When you operate a Solo 401(k) plan that is truly self-directed, you act as the plan administrator. In that role, it is your responsibility to manage IRS filings, including Form 5500-EZ, Annual Return of a One-Participant Retirement Plan.
With a little preparation and know how, filing form 5500-EZ can be quite simple. Some Solo 401(k) holders perform their own filing, while others will ask their CPA for assistance.
Following are some of the most common questions surrounding form 5500-EZ.
1 – What is Form 5500-EZ?
The 5500 series of forms are informational returns designed by the Department of Labor to collect general information about retirement plans. This information is used to monitor the state of the retirement savings system and provide data that can be used to shape government policy.
The 5500-EZ is a simplified version of the form designed for owner-only businesses.
2 – Who Must File?
Employers who operate what the IRS refers to as a “one-participant” plan must file using form 5500-EZ.
A one-participant plan may provide benefits to an owner, the owner’s spouse, one or more business partners, and the spouse of a business partner.
A one-participant plan may not provide benefits to any non-owner employees.
A filing is not required unless the total plan assets during the plan year are $250,000 or more. For most all Solo 401(k) plan sponsors, the plan year and the calendar year are the same, with the plan year ending on December 31st.
A 5500-EZ must be filed for a final plan year when a plan is terminated.
3 – When to File?
The filing of form 5500-EZ is due on the last day of the 7th month from the end of the plan year.
Since most all Solo 401(k) sponsoring businesses operate on a calendar year, that means the filing is due the last day of July in the following year.
If the last day of July falls on a weekend or holiday, the next business day becomes the filing deadline in that year.
When a plan is terminated, the end of the plan year is the last day of the month of termination. Form 5500-EZ must be filed by the end of the 7th month from that time.
For example, if you terminate your plan in August, you will need to file a final 5500-EZ by the last day of March in the following year. You can, of course, file at any time between August and March.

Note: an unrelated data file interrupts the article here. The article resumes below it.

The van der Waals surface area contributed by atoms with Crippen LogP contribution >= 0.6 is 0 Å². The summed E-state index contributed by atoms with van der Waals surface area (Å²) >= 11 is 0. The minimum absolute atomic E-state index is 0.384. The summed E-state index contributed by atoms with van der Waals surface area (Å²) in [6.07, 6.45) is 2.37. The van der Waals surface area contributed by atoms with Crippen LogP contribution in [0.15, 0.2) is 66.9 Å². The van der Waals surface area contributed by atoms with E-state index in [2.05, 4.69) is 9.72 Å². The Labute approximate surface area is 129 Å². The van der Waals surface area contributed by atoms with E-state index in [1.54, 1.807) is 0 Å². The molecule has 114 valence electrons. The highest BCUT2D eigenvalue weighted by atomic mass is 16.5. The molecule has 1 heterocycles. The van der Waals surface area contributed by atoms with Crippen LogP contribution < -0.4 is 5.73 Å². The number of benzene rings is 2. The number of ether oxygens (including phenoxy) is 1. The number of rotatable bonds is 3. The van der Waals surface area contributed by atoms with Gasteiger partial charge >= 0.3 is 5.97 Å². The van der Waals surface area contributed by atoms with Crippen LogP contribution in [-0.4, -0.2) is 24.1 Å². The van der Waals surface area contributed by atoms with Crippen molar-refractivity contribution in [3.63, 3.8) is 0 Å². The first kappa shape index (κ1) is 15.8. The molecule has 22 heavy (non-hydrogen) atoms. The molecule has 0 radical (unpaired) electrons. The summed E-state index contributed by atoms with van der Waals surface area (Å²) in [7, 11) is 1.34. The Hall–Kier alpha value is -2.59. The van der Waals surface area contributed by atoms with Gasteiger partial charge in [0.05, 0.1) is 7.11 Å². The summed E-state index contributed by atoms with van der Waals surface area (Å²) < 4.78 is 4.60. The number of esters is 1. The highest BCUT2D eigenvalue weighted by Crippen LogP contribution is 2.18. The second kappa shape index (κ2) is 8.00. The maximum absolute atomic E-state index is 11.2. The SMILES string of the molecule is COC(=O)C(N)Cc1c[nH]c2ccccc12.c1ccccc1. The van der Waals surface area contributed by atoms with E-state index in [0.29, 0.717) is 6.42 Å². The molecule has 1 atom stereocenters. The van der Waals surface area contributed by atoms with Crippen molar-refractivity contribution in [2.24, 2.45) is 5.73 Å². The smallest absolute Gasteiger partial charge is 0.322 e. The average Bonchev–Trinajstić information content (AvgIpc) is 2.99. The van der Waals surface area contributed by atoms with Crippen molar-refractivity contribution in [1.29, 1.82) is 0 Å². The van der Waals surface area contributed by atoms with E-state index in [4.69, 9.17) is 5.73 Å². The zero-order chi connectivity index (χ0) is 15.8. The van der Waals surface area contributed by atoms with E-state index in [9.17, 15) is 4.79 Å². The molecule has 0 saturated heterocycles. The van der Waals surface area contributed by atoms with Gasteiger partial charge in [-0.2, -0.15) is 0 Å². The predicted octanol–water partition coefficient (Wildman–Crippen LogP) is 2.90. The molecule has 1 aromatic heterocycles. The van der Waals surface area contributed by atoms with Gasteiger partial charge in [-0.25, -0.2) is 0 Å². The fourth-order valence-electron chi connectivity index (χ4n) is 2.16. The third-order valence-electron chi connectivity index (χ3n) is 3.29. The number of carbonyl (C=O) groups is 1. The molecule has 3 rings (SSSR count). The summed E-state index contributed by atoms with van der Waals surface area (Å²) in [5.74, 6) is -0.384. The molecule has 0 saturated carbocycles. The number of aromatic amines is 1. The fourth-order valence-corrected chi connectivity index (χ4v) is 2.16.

4 – How to File?
Form 5500-EZ can be filed by paper or electronically.
Use the fillable PDF available on the IRS website to file by mail.
The form can change from year-to-year, so be sure the form you access is for the appropriate tax year.
Use the EFAST2 system to file electronically. It can take a little while to get setup and verified on the EFAST2 system, so do not wait until the last minute.
5 – What Are the Plan Characteristic Codes for a Solo 401(k)?
The following plan characteristic codes apply to a standardized Solo 401(k):
2E – Profit Sharing
2J – 401(k) Feature
3B – Self-employed
3D – Pre-approved plan
If you have separate brokerage accounts for individual participants at a firm like Fidelity or Schwab, code 2R applies. If you are a single participant with a “trustee directed” brokerage account, or do not have a brokerage account, this code does not apply.
6 – How Do I Determine Plan Value?
Add up all the holdings of your Solo 401(k) plan, including cash, stocks, real estate, private placements, cryptocurrency, etc.
The value should reflect the current value of the asset as of the end of the plan year.
For assets like cash, stocks, and cryptocurrency, you can easily look up the value on a statement or exchange.
The value of a note is the open principal balance plus any accrued but unpaid interest.
With most private placements like multifamily real estate syndications, the asset value is the amount invested unless the investment sponsor provides you with an updated value. If you have received cash distributions, that would increase your plan’s cash balance while not impacting the value of the asset itself.
If you have taken a participant loan from your plan, that note balance is included in the plan value.
If you expect to file form 5500-EZ, be sure to perform a valuation at year end. You don’t want to be filing in July and trying to guess what values were 7 months ago.
7 – What is the Penalty for Failure to File?
Failure to file form 5500-EZ results in severe penalties. A fine of $250 per day, up to $150,000 per plan year is assessed.
We strongly recommend you work with your CPA when seeking such relief.
8 – Where Can I Get Help?
Most any CPA who works with small businesses should be familiar with the 5500-EZ filing. If your CPA is not able to help you, they should know someone in your community who can provide assistance.